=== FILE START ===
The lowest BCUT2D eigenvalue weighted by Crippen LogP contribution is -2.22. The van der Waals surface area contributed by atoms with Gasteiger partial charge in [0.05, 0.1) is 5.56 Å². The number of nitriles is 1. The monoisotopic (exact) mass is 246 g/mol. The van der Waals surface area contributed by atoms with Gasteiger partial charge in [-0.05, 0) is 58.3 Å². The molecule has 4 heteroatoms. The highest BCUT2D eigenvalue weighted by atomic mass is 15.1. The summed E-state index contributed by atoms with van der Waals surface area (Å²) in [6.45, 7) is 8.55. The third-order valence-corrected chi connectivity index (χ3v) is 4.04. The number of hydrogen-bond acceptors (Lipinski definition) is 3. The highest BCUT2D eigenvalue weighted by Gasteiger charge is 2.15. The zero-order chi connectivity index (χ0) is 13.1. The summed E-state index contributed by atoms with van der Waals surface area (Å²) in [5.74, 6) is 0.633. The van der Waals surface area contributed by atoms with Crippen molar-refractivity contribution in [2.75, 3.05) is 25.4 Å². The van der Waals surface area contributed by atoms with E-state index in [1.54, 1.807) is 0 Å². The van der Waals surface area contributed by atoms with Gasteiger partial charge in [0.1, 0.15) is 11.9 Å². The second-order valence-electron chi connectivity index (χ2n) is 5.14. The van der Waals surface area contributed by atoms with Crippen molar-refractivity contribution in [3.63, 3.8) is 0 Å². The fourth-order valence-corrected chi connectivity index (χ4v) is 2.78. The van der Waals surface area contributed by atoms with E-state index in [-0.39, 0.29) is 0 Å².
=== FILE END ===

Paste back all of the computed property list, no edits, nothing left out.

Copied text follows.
The lowest BCUT2D eigenvalue weighted by Crippen LogP contribution is -2.22. The van der Waals surface area contributed by atoms with Gasteiger partial charge in [0.05, 0.1) is 5.56 Å². The number of nitriles is 1. The monoisotopic (exact) mass is 246 g/mol. The van der Waals surface area contributed by atoms with Gasteiger partial charge in [-0.05, 0) is 58.3 Å². The molecule has 4 heteroatoms. The highest BCUT2D eigenvalue weighted by atomic mass is 15.1. The summed E-state index contributed by atoms with van der Waals surface area (Å²) in [6.45, 7) is 8.55. The third-order valence-corrected chi connectivity index (χ3v) is 4.04. The number of hydrogen-bond acceptors (Lipinski definition) is 3. The highest BCUT2D eigenvalue weighted by Gasteiger charge is 2.15. The zero-order chi connectivity index (χ0) is 13.1. The summed E-state index contributed by atoms with van der Waals surface area (Å²) in [5.74, 6) is 0.633. The van der Waals surface area contributed by atoms with Crippen molar-refractivity contribution in [2.75, 3.05) is 25.4 Å². The van der Waals surface area contributed by atoms with E-state index in [1.54, 1.807) is 0 Å². The van der Waals surface area contributed by atoms with Gasteiger partial charge in [0.1, 0.15) is 11.9 Å². The second-order valence-electron chi connectivity index (χ2n) is 5.14. The van der Waals surface area contributed by atoms with Crippen molar-refractivity contribution in [3.63, 3.8) is 0 Å². The fourth-order valence-corrected chi connectivity index (χ4v) is 2.78. The van der Waals surface area contributed by atoms with E-state index in [-0.39, 0.29) is 0 Å².